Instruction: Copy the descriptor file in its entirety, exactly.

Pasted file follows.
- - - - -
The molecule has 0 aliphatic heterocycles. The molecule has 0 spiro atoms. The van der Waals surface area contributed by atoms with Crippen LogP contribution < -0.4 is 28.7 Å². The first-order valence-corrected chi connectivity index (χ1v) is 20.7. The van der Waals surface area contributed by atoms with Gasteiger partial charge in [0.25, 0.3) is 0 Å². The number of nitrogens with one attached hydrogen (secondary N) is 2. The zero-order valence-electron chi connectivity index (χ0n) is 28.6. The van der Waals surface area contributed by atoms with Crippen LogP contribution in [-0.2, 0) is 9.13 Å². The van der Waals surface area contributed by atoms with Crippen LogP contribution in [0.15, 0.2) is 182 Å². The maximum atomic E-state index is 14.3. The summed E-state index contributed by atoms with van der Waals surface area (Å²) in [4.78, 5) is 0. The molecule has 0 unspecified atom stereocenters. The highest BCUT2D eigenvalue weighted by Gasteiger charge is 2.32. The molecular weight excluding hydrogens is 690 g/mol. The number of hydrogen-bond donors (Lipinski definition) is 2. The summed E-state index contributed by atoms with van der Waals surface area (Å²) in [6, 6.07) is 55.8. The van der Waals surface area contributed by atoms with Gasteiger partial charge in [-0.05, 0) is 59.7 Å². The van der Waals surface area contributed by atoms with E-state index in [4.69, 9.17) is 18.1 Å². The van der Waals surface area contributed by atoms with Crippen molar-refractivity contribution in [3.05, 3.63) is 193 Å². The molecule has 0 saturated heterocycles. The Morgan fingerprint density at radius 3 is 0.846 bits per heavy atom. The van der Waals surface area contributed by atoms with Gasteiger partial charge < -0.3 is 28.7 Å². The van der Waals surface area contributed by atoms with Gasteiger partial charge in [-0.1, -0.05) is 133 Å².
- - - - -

The molecule has 0 aliphatic heterocycles. The molecule has 0 spiro atoms. The van der Waals surface area contributed by atoms with Crippen LogP contribution < -0.4 is 28.7 Å². The first-order valence-corrected chi connectivity index (χ1v) is 20.7. The van der Waals surface area contributed by atoms with Gasteiger partial charge in [0.25, 0.3) is 0 Å². The number of nitrogens with one attached hydrogen (secondary N) is 2. The zero-order valence-electron chi connectivity index (χ0n) is 28.6. The van der Waals surface area contributed by atoms with Crippen LogP contribution in [-0.2, 0) is 9.13 Å². The van der Waals surface area contributed by atoms with Crippen LogP contribution in [0.15, 0.2) is 182 Å². The maximum atomic E-state index is 14.3. The summed E-state index contributed by atoms with van der Waals surface area (Å²) in [4.78, 5) is 0. The molecule has 0 unspecified atom stereocenters. The highest BCUT2D eigenvalue weighted by Gasteiger charge is 2.32. The molecular weight excluding hydrogens is 690 g/mol. The number of hydrogen-bond donors (Lipinski definition) is 2. The summed E-state index contributed by atoms with van der Waals surface area (Å²) in [6, 6.07) is 55.8. The van der Waals surface area contributed by atoms with Gasteiger partial charge in [-0.05, 0) is 59.7 Å². The van der Waals surface area contributed by atoms with E-state index in [4.69, 9.17) is 18.1 Å². The van der Waals surface area contributed by atoms with Crippen molar-refractivity contribution in [3.05, 3.63) is 193 Å². The molecule has 0 saturated heterocycles. The Morgan fingerprint density at radius 3 is 0.846 bits per heavy atom. The van der Waals surface area contributed by atoms with Gasteiger partial charge < -0.3 is 28.7 Å². The van der Waals surface area contributed by atoms with Gasteiger partial charge in [-0.1, -0.05) is 133 Å².